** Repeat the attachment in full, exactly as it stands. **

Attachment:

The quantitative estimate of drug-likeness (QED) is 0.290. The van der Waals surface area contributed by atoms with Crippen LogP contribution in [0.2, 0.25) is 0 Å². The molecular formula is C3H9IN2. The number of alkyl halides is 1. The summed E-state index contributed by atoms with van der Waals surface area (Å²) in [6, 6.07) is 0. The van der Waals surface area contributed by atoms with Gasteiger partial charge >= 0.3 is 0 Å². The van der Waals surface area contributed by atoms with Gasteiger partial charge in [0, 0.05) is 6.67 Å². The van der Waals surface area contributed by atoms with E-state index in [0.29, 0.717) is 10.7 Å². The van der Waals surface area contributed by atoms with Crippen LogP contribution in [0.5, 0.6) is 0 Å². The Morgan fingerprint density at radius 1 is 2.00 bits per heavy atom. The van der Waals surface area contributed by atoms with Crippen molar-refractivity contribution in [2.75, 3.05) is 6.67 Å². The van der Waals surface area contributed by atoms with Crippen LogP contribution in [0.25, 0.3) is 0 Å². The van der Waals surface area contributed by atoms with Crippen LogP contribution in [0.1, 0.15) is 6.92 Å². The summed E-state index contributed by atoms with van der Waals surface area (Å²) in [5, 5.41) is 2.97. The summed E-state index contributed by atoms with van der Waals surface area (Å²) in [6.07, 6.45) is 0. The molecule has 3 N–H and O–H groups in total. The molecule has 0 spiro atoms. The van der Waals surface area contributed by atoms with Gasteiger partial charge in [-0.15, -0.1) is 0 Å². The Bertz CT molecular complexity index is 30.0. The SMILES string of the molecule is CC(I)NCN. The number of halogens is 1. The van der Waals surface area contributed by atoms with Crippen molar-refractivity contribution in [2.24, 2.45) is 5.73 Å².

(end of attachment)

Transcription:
The quantitative estimate of drug-likeness (QED) is 0.290. The van der Waals surface area contributed by atoms with Crippen LogP contribution in [0.2, 0.25) is 0 Å². The molecular formula is C3H9IN2. The number of alkyl halides is 1. The summed E-state index contributed by atoms with van der Waals surface area (Å²) in [6, 6.07) is 0. The van der Waals surface area contributed by atoms with Gasteiger partial charge >= 0.3 is 0 Å². The van der Waals surface area contributed by atoms with Gasteiger partial charge in [0, 0.05) is 6.67 Å². The van der Waals surface area contributed by atoms with E-state index in [0.29, 0.717) is 10.7 Å². The van der Waals surface area contributed by atoms with Crippen LogP contribution in [0.5, 0.6) is 0 Å². The Morgan fingerprint density at radius 1 is 2.00 bits per heavy atom. The van der Waals surface area contributed by atoms with Crippen molar-refractivity contribution in [2.75, 3.05) is 6.67 Å². The van der Waals surface area contributed by atoms with Crippen LogP contribution in [0.25, 0.3) is 0 Å². The van der Waals surface area contributed by atoms with Crippen LogP contribution in [0.1, 0.15) is 6.92 Å². The summed E-state index contributed by atoms with van der Waals surface area (Å²) in [5, 5.41) is 2.97. The summed E-state index contributed by atoms with van der Waals surface area (Å²) in [6.07, 6.45) is 0. The molecule has 3 N–H and O–H groups in total. The molecule has 0 spiro atoms. The van der Waals surface area contributed by atoms with Gasteiger partial charge in [-0.15, -0.1) is 0 Å². The Bertz CT molecular complexity index is 30.0. The SMILES string of the molecule is CC(I)NCN. The number of halogens is 1. The van der Waals surface area contributed by atoms with Crippen molar-refractivity contribution in [2.24, 2.45) is 5.73 Å².